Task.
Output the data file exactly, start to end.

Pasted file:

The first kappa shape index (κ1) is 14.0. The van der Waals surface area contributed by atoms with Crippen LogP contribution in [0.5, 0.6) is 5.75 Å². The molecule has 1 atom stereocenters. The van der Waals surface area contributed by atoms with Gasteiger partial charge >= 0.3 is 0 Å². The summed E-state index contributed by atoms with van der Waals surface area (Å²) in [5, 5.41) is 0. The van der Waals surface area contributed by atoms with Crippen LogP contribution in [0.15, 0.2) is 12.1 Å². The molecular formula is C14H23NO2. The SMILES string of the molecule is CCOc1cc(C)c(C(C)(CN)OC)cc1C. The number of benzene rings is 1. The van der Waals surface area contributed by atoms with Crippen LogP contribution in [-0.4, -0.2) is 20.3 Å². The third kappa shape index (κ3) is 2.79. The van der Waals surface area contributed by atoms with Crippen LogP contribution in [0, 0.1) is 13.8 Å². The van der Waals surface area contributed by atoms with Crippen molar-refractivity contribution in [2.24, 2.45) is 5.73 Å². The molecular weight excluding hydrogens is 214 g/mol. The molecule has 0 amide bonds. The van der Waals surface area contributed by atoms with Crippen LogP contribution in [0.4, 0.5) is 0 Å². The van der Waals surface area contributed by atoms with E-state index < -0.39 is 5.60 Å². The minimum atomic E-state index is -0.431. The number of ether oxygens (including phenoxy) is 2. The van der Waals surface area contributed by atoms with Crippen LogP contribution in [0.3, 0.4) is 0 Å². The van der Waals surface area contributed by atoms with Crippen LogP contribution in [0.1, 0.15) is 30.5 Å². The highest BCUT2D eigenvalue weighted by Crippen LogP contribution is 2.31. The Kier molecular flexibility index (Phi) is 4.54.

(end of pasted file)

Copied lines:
The first kappa shape index (κ1) is 14.0. The van der Waals surface area contributed by atoms with Crippen LogP contribution in [0.5, 0.6) is 5.75 Å². The molecule has 1 atom stereocenters. The van der Waals surface area contributed by atoms with Gasteiger partial charge >= 0.3 is 0 Å². The summed E-state index contributed by atoms with van der Waals surface area (Å²) in [5, 5.41) is 0. The van der Waals surface area contributed by atoms with Crippen LogP contribution in [0.15, 0.2) is 12.1 Å². The molecular formula is C14H23NO2. The SMILES string of the molecule is CCOc1cc(C)c(C(C)(CN)OC)cc1C. The number of benzene rings is 1. The van der Waals surface area contributed by atoms with Crippen LogP contribution in [-0.4, -0.2) is 20.3 Å². The third kappa shape index (κ3) is 2.79. The van der Waals surface area contributed by atoms with Crippen LogP contribution in [0, 0.1) is 13.8 Å². The van der Waals surface area contributed by atoms with Crippen molar-refractivity contribution in [2.24, 2.45) is 5.73 Å². The molecular weight excluding hydrogens is 214 g/mol. The molecule has 0 amide bonds. The van der Waals surface area contributed by atoms with Crippen LogP contribution in [0.4, 0.5) is 0 Å². The van der Waals surface area contributed by atoms with E-state index < -0.39 is 5.60 Å². The minimum atomic E-state index is -0.431. The number of ether oxygens (including phenoxy) is 2. The van der Waals surface area contributed by atoms with Crippen LogP contribution in [0.3, 0.4) is 0 Å². The van der Waals surface area contributed by atoms with Crippen LogP contribution in [0.1, 0.15) is 30.5 Å². The highest BCUT2D eigenvalue weighted by Crippen LogP contribution is 2.31. The Kier molecular flexibility index (Phi) is 4.54.